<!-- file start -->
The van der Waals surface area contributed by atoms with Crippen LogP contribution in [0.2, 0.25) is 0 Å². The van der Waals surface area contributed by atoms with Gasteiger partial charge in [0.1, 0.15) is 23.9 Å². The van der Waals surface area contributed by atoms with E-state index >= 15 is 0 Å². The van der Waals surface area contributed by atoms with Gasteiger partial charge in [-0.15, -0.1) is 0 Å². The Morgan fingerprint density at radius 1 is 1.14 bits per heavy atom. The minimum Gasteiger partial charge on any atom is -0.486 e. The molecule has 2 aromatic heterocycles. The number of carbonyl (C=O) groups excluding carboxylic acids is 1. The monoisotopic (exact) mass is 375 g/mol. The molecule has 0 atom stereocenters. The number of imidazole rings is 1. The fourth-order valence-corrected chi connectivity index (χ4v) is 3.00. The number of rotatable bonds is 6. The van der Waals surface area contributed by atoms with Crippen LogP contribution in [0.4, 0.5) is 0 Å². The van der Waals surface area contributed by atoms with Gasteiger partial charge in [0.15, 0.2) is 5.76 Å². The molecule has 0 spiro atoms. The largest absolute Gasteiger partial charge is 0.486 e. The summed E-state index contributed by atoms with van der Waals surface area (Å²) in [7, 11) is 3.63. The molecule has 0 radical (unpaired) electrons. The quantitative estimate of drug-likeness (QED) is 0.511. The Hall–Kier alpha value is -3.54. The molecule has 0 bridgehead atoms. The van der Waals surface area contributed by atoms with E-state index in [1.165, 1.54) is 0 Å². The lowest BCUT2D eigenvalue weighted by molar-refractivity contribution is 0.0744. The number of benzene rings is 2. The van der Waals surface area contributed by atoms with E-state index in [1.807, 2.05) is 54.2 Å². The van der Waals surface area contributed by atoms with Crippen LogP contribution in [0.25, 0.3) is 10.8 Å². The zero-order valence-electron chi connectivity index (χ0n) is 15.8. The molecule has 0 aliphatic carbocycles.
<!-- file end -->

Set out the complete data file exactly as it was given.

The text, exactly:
The van der Waals surface area contributed by atoms with Crippen LogP contribution in [0.2, 0.25) is 0 Å². The van der Waals surface area contributed by atoms with Gasteiger partial charge in [0.1, 0.15) is 23.9 Å². The van der Waals surface area contributed by atoms with E-state index >= 15 is 0 Å². The van der Waals surface area contributed by atoms with Gasteiger partial charge in [-0.15, -0.1) is 0 Å². The Morgan fingerprint density at radius 1 is 1.14 bits per heavy atom. The minimum Gasteiger partial charge on any atom is -0.486 e. The molecule has 2 aromatic heterocycles. The number of carbonyl (C=O) groups excluding carboxylic acids is 1. The monoisotopic (exact) mass is 375 g/mol. The molecule has 0 atom stereocenters. The number of imidazole rings is 1. The fourth-order valence-corrected chi connectivity index (χ4v) is 3.00. The number of rotatable bonds is 6. The van der Waals surface area contributed by atoms with Crippen LogP contribution in [0.4, 0.5) is 0 Å². The van der Waals surface area contributed by atoms with Gasteiger partial charge in [0.15, 0.2) is 5.76 Å². The molecule has 0 spiro atoms. The largest absolute Gasteiger partial charge is 0.486 e. The summed E-state index contributed by atoms with van der Waals surface area (Å²) in [7, 11) is 3.63. The molecule has 0 radical (unpaired) electrons. The quantitative estimate of drug-likeness (QED) is 0.511. The Hall–Kier alpha value is -3.54. The molecule has 0 bridgehead atoms. The van der Waals surface area contributed by atoms with E-state index in [1.165, 1.54) is 0 Å². The lowest BCUT2D eigenvalue weighted by molar-refractivity contribution is 0.0744. The number of benzene rings is 2. The van der Waals surface area contributed by atoms with E-state index in [1.807, 2.05) is 54.2 Å². The van der Waals surface area contributed by atoms with Crippen LogP contribution in [0.25, 0.3) is 10.8 Å². The zero-order valence-electron chi connectivity index (χ0n) is 15.8. The molecule has 0 aliphatic carbocycles.